September 1942


USS Morris (DD-417) first found in USS Helena CL-50 War Diary for 2 September 1942,



USS Morris (DD-417), a World War II-era Sims-class destroyer in the service of the
United States Navy, was named after Commodore Charles Morris. Morris was laid
down at the Norfolk Navy Yard, Portsmouth, Virginia, on 7 June 1938; launched on
1 June 1939, sponsored by Mrs. Charles R. Nutter, great-granddaughter of Commodore
Morris; and commissioned on 5 March 1940, with Commander Harry B. Jarrett in command.

History

Builder: Norfolk Navy Yard, Portsmouth, Virginia
Laid down: 7 June 1938
Launched: 1 June 1939
Commissioned: 5 March 1940
Decommissioned: 9 November 1945
Struck: 28 November 1945
Honors and
awards: American Defense Service Medal ("Fleet" clasp, "A" device),
Asiatic-Pacific Campaign Medal (15 stars), World War II Victory Medal
Fate: Sold on 2 August 1947, scrapped

General characteristics

Class and type: Sims-class destroyer
Displacement:
1,570 long tons (1,600 t) (std)
2,211 long tons (2,246 t) (full)
Length: 348 ft, 3 in, (106.15 m) Beam: 36 ft, 1 in (11 m)
Draft: 13 ft, 4.5 in (4.07 m)
Propulsion: High-pressure super-heated boilers,
geared turbines with twin screws, 50,000 horsepower Speed: 35 knots
Range: 3,660 nautical miles at 20 kt (6,780 km at 37 km/h)
Complement: 192 (10 officers/182 enlisted)
Armament: 5 5 inch/38, in single mounts
4 .50 caliber/90, in single mounts
8 21 inch torpedo tubes in two quadruple mounts
2 depth charge track, 10 depth charges

Morris, flagship of Destroyer Squadron 2 (DesRon 2), followed her shakedown with routine
training schedules until the summer of 1941 when she joined the North Atlantic Patrol. With
the entry of the United States into World War II, she entered Charleston Navy Yard, where
she was equipped with the first fire control radar for a destroyer. By 3 January 1942, she was
underway for Pearl Harbor, rejoining her squadron there at the end of February.

Attached to Task Force 17 (TF 17), the destroyer sailed on 16 March for Noumea, and into
her first major enemy engagement, the Battle of the Coral Sea. Prior to the battle, she guarded
the carriers of the task force as their planes struck at enemy shipping in Tulagi Harbor and in
the Louisiade Archipelago. From 4-8 May, she splashed one enemy plane and damaged two
while screening Yorktown and Lexington, and when the latter was heavily damaged, pulled
alongside to rescue some 500 survivors. Damage received during the rescue forced her back
to Pearl Harbor where hurried repairs put her back into condition for the Battle of Midway a month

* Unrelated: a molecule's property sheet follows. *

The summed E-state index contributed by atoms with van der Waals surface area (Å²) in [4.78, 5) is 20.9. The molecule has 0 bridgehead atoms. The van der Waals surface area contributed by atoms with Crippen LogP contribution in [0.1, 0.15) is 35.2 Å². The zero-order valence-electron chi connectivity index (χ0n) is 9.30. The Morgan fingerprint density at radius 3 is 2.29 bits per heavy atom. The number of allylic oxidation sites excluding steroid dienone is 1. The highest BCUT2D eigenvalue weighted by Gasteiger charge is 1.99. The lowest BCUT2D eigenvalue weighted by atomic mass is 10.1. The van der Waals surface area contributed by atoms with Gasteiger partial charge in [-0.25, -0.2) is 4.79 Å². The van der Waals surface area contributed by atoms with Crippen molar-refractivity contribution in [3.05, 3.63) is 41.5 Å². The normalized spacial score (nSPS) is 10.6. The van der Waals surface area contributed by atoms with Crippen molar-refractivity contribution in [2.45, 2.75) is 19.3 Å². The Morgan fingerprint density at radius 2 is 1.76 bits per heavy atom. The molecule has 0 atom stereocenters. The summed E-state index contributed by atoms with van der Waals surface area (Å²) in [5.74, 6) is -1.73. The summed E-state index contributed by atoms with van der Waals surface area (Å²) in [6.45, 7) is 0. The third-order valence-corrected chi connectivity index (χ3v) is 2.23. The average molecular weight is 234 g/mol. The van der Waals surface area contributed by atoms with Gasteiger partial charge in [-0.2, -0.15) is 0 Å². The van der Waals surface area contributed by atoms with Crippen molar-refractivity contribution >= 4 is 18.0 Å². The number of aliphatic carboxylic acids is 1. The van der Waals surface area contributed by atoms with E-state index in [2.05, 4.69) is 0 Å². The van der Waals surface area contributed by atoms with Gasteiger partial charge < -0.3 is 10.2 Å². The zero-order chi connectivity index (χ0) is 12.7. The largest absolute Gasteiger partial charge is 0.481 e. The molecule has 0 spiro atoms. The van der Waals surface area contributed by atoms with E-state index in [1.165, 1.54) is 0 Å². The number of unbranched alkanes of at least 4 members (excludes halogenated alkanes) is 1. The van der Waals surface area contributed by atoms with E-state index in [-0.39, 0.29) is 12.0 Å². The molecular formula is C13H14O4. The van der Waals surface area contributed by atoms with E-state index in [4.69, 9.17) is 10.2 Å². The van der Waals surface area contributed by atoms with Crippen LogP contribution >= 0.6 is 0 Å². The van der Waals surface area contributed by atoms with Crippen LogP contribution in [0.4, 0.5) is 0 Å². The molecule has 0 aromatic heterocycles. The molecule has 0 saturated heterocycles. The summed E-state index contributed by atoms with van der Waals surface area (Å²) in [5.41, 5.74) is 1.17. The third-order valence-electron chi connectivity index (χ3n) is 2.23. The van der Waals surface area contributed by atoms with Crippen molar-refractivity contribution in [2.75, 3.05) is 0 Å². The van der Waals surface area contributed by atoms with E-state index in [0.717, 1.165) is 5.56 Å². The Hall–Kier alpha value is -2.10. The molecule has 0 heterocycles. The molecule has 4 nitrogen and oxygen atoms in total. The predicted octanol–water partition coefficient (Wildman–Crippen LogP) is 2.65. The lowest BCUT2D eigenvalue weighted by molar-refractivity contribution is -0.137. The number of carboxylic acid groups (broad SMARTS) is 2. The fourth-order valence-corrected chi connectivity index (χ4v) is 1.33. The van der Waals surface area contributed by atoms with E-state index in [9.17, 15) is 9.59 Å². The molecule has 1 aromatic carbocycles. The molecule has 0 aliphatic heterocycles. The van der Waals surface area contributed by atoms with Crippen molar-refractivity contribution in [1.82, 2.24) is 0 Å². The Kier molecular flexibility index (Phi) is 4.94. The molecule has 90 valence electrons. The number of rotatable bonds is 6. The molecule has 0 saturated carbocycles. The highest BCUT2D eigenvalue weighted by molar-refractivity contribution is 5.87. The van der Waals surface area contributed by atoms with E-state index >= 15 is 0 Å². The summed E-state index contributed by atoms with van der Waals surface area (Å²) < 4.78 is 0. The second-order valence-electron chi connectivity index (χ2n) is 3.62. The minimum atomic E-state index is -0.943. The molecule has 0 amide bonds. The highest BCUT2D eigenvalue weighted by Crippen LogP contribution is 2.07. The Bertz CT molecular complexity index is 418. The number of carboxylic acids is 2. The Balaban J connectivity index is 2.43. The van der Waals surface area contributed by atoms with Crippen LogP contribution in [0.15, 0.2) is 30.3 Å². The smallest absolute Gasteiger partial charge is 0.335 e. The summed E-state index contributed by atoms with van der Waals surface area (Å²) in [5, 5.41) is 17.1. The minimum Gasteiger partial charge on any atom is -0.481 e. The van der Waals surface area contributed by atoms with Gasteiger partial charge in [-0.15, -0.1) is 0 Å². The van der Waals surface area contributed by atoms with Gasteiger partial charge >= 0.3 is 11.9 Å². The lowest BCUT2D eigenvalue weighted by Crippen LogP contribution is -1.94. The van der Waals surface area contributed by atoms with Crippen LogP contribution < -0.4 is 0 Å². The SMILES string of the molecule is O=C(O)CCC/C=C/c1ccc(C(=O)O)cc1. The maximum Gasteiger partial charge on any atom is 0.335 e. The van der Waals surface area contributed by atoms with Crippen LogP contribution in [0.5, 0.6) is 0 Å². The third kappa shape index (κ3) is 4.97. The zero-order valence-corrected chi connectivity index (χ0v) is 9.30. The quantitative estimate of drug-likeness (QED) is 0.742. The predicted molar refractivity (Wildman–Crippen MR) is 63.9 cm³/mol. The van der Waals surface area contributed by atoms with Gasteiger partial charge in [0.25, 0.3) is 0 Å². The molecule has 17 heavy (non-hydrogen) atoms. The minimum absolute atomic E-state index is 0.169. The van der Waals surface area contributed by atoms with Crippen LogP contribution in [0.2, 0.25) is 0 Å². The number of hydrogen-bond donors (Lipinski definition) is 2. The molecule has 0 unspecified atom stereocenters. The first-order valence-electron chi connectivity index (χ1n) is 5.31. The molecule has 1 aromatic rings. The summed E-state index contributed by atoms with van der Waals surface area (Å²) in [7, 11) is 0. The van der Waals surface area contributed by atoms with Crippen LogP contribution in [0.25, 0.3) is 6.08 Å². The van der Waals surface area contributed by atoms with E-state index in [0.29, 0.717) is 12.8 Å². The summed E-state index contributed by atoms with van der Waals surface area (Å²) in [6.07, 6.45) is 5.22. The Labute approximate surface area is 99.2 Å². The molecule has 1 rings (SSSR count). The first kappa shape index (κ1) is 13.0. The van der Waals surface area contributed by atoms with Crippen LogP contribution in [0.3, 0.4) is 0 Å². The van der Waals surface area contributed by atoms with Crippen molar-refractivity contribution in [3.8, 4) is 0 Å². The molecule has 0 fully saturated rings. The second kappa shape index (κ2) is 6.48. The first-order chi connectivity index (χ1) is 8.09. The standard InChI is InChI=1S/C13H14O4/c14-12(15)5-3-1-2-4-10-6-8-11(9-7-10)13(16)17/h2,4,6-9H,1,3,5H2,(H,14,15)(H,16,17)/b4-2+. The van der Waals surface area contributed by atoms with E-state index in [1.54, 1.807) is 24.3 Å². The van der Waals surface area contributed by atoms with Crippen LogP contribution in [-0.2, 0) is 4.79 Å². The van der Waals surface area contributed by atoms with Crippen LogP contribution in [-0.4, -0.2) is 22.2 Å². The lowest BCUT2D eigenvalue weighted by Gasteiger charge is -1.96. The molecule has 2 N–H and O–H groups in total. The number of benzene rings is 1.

later. In that action she again pulled alongside Yorktown to rescue over 500 survivors.

Morris's next action came in late August, when she joined TF 61 in support of the Guadalcanal
Campaign. For the next 2 months, she screened carriers and patrolled among the Solomon Islands.
On 25 October, following a 3-day independent sweep through the Gilbert Islands, she rejoined
TF 17 and took part in the Battle of the Santa Cruz Islands. During the action, she destroyed six
aircraft and once more came to the rescue of Hornet, from which she took on 550 survivors. As
in other rescue operations her superstructure was damaged, but, after repairs at Espiritu Santo,
she was back in the Guadalcanal area, first operating with Enterprise and then as supply unit
escort to Russell.

In May 1943, Morris departed the southern Pacific and sailed north to support the capture and
occupation of Attu Island and Kiska, the Aleutian end of the Japanese ribbon defense. Then she
returned to San Francisco, California for a 7-week overhaul. In November, she again joined an air
support group escorting Liscome Bay, Coral Sea, and Corregidor in the Gilberts offensive, during
which she went to aid Liscome Bay. As the task forces pressed further into the central Pacific,
Morris sailed with them into the Marshall Islands. On 30 January 1944, she led a column of warships
in a shore bombardment mission against Wotje Atoll. Thence she steamed to Kwajalein Atoll,
where, while providing close fire support off Namur, she wiped out a Japanese counterattack force
from an adjacent island. In mid-February she departed Kwajalein and moved with TG 51.11 to
support the seizure and occupation of Eniwetok. Arriving on 17 February, she continued carrier
operations until 24 February, when she sailed for Pearl Harbor.



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